The Milky Way hosts at least 17 billion Earth-size alien planets, and probably many more, a new study reveals.
Astronomers have determined that about 17 percent of stars in our galaxy harbor a roughly Earth-size exoplanet in a close orbit. Since there are 100 billion or so stars in the Milky Way, that works out to a minimum of 17 billion small, rocky alien worlds, or an Earth-size planet around one of every six stars.
And there are probably many more such planets orbiting at greater distances from their stars, some of which may even be "alien Earths" capable of supporting life as we know it.
"These kind of rocky objects are everywhere," team member Francois Fressin, of the Harvard-Smithsonian Center for Astrophysics (CfA), told reporters today (Jan. 7) during a meeting of the American Astronomical Society in Long Beach, Calif. [The Strangest Alien Planets (Gallery)]
Crunching the numbers
The research team conducted an analysis of data collected by NASA's planet-hunting Kepler Space Telescope.
Kepler detects alien worlds by noting the telltale dips in brightness caused when planets cross the face of — or transit — their parent stars from the instrument's perspective. The telescope, which launched in March 2009, flagged more than 2,700 potential planets in its first 22 months of operation, more than 100 of which have been confirmed to date.
The research team wanted to know how complete and accurate Kepler's survey has been — that is, what percentage of its finds are real, and how many planets is it likely missing? So they came up with a simulation that mimicked the telescope's work, finding that about 90 percent of its detections are probably the real deal.
"There is a list of astrophysical configurations that can mimic planet signals, but altogether, they can only account for one-tenth of the huge number of Kepler candidates," Fressin said in a statement. "All the other signals are bona-fide planets."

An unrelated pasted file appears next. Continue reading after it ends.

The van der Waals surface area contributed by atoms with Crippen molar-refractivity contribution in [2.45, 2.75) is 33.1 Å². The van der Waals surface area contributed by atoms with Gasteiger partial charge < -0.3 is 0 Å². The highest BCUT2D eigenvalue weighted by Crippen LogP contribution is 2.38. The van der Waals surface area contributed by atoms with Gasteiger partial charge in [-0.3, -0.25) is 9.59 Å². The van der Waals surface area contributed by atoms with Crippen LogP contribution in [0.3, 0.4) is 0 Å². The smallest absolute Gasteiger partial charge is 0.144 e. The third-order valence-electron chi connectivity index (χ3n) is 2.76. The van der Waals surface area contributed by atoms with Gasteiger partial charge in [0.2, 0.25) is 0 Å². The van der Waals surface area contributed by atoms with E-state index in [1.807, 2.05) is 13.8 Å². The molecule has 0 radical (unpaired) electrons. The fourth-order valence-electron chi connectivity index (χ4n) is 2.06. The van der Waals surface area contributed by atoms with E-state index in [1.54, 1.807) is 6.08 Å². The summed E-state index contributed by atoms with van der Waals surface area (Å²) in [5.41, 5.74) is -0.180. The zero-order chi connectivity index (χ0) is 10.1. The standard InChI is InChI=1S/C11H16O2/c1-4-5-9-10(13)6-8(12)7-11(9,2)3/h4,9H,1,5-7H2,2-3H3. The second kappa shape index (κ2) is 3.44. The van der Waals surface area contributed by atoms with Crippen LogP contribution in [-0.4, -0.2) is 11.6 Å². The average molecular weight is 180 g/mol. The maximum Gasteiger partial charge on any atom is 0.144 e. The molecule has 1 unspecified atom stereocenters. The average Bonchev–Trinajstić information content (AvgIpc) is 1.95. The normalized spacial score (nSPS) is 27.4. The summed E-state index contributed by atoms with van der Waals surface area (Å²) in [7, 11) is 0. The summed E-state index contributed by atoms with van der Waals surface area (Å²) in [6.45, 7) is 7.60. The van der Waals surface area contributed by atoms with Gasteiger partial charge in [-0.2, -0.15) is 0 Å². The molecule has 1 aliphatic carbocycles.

The study has been accepted for publication in The Astrophysical Journal.
Planets, planets everywhere
Using information from both the actual and simulated Kepler surveys, the team calculated some estimates about how common different types of planets are thoughout the Milky Way.
They determined, for example, that 17 percent of stars have a planet 0.8 to 1.25 times the size of Earth in tight orbits, with periods of 85 days or less. About 25 percent of stars have a so-called "super-Earth" (worlds 1.25 to 2 times as big as our own) in an orbit of 150 days or less — the same percentage that hosts a "mini-Neptune" (a planet 2 to 4 times Earth's size) with an orbital period up to 250 days.
Big planets such as Saturn or Jupiter are far less common. Only 5 percent of stars harbor a gas giant with an orbital period of 400 days or less, researchers said.
Overall, the team found that about 50 percent of all stars in the Milky Way have a planet the size of Earth or larger in a tight orbit. Extrapolation and incorporation of data from other instruments suggest that virtually all sun-like stars host planets, Fressin said.
Further, stars don't have to be sun-like to host an Earth-size world. The team also determined that small and medium-size exoplanets are commonly found around red dwarfs as well, which are smaller and cooler than our star.
"Earths and super-Earths aren’t picky," said co-author Guillermo Torres, also of the CfA. "We’re finding them in all kinds of neighborhoods."
Kepler generally requires three planetary transits to flag a potential alien world. Since more tightly orbiting planets transit more frequently, the telescope's early findings have been biased toward close-in worlds. But as Kepler continues to operate, it should find more and more planets farther from their host stars — including, perhaps, Earth-size worlds in Earthlike orbits.